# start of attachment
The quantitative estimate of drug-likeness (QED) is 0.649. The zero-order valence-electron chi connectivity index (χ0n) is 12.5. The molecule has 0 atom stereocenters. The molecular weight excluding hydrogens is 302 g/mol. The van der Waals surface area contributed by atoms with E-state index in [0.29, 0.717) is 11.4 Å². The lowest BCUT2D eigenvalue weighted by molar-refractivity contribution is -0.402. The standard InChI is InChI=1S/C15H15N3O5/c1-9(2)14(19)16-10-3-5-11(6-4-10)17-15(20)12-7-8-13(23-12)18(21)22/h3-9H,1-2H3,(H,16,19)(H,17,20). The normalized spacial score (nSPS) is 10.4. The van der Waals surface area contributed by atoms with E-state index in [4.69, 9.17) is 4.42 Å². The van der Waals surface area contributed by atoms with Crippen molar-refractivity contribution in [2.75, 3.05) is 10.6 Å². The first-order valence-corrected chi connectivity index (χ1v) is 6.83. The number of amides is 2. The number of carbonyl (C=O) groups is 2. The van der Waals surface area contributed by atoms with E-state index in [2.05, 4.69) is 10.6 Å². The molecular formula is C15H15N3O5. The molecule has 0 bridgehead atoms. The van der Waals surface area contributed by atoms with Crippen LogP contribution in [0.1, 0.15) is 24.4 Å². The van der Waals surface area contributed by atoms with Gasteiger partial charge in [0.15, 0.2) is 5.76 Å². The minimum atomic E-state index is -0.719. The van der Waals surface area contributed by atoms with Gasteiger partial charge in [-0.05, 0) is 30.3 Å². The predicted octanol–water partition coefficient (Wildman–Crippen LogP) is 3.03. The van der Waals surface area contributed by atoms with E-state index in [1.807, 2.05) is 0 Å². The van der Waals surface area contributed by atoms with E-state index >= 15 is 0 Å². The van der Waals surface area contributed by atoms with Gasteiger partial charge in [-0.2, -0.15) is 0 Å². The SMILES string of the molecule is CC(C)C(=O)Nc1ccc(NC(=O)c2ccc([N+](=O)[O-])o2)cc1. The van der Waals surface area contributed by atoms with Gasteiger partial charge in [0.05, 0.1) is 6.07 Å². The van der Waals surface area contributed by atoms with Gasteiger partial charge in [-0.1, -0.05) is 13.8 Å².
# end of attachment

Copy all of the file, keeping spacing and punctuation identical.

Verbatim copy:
The quantitative estimate of drug-likeness (QED) is 0.649. The zero-order valence-electron chi connectivity index (χ0n) is 12.5. The molecule has 0 atom stereocenters. The molecular weight excluding hydrogens is 302 g/mol. The van der Waals surface area contributed by atoms with E-state index in [0.29, 0.717) is 11.4 Å². The lowest BCUT2D eigenvalue weighted by molar-refractivity contribution is -0.402. The standard InChI is InChI=1S/C15H15N3O5/c1-9(2)14(19)16-10-3-5-11(6-4-10)17-15(20)12-7-8-13(23-12)18(21)22/h3-9H,1-2H3,(H,16,19)(H,17,20). The normalized spacial score (nSPS) is 10.4. The van der Waals surface area contributed by atoms with E-state index in [4.69, 9.17) is 4.42 Å². The van der Waals surface area contributed by atoms with Crippen molar-refractivity contribution in [2.75, 3.05) is 10.6 Å². The first-order valence-corrected chi connectivity index (χ1v) is 6.83. The number of amides is 2. The number of carbonyl (C=O) groups is 2. The van der Waals surface area contributed by atoms with E-state index in [2.05, 4.69) is 10.6 Å². The molecular formula is C15H15N3O5. The molecule has 0 bridgehead atoms. The van der Waals surface area contributed by atoms with Crippen LogP contribution in [0.1, 0.15) is 24.4 Å². The van der Waals surface area contributed by atoms with Gasteiger partial charge in [0.15, 0.2) is 5.76 Å². The minimum atomic E-state index is -0.719. The van der Waals surface area contributed by atoms with Gasteiger partial charge in [-0.05, 0) is 30.3 Å². The predicted octanol–water partition coefficient (Wildman–Crippen LogP) is 3.03. The van der Waals surface area contributed by atoms with E-state index in [1.807, 2.05) is 0 Å². The van der Waals surface area contributed by atoms with E-state index >= 15 is 0 Å². The van der Waals surface area contributed by atoms with Gasteiger partial charge in [-0.2, -0.15) is 0 Å². The SMILES string of the molecule is CC(C)C(=O)Nc1ccc(NC(=O)c2ccc([N+](=O)[O-])o2)cc1. The van der Waals surface area contributed by atoms with Gasteiger partial charge in [0.05, 0.1) is 6.07 Å². The van der Waals surface area contributed by atoms with Gasteiger partial charge in [-0.1, -0.05) is 13.8 Å².